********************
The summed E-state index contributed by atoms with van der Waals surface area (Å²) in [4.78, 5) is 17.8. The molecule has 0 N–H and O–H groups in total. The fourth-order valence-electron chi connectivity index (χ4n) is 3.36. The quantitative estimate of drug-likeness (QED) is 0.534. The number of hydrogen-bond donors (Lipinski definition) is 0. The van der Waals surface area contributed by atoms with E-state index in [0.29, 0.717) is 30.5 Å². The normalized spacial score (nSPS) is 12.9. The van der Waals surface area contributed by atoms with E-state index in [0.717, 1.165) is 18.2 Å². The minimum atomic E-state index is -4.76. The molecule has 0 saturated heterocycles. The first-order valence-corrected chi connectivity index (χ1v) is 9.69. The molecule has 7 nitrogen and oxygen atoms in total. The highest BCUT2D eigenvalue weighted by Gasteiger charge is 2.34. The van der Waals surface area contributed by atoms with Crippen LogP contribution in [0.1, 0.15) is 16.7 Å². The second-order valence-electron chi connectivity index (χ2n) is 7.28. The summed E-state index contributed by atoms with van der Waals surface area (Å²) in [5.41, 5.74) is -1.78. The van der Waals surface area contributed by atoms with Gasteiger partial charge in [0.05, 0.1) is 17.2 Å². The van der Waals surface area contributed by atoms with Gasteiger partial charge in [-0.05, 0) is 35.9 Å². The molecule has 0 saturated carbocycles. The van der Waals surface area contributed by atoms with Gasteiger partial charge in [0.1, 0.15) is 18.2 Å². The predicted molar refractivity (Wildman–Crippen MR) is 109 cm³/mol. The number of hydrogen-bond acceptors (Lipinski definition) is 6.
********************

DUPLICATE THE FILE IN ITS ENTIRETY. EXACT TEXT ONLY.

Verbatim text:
The summed E-state index contributed by atoms with van der Waals surface area (Å²) in [4.78, 5) is 17.8. The molecule has 0 N–H and O–H groups in total. The fourth-order valence-electron chi connectivity index (χ4n) is 3.36. The quantitative estimate of drug-likeness (QED) is 0.534. The number of hydrogen-bond donors (Lipinski definition) is 0. The van der Waals surface area contributed by atoms with E-state index in [0.29, 0.717) is 30.5 Å². The normalized spacial score (nSPS) is 12.9. The van der Waals surface area contributed by atoms with E-state index in [0.717, 1.165) is 18.2 Å². The minimum atomic E-state index is -4.76. The molecule has 0 saturated heterocycles. The first-order valence-corrected chi connectivity index (χ1v) is 9.69. The molecule has 7 nitrogen and oxygen atoms in total. The highest BCUT2D eigenvalue weighted by Gasteiger charge is 2.34. The van der Waals surface area contributed by atoms with Crippen LogP contribution in [0.1, 0.15) is 16.7 Å². The second-order valence-electron chi connectivity index (χ2n) is 7.28. The summed E-state index contributed by atoms with van der Waals surface area (Å²) in [5.41, 5.74) is -1.78. The van der Waals surface area contributed by atoms with Gasteiger partial charge in [0.05, 0.1) is 17.2 Å². The van der Waals surface area contributed by atoms with Gasteiger partial charge in [-0.05, 0) is 35.9 Å². The molecule has 0 saturated carbocycles. The van der Waals surface area contributed by atoms with Gasteiger partial charge in [0.1, 0.15) is 18.2 Å². The predicted molar refractivity (Wildman–Crippen MR) is 109 cm³/mol. The number of hydrogen-bond acceptors (Lipinski definition) is 6.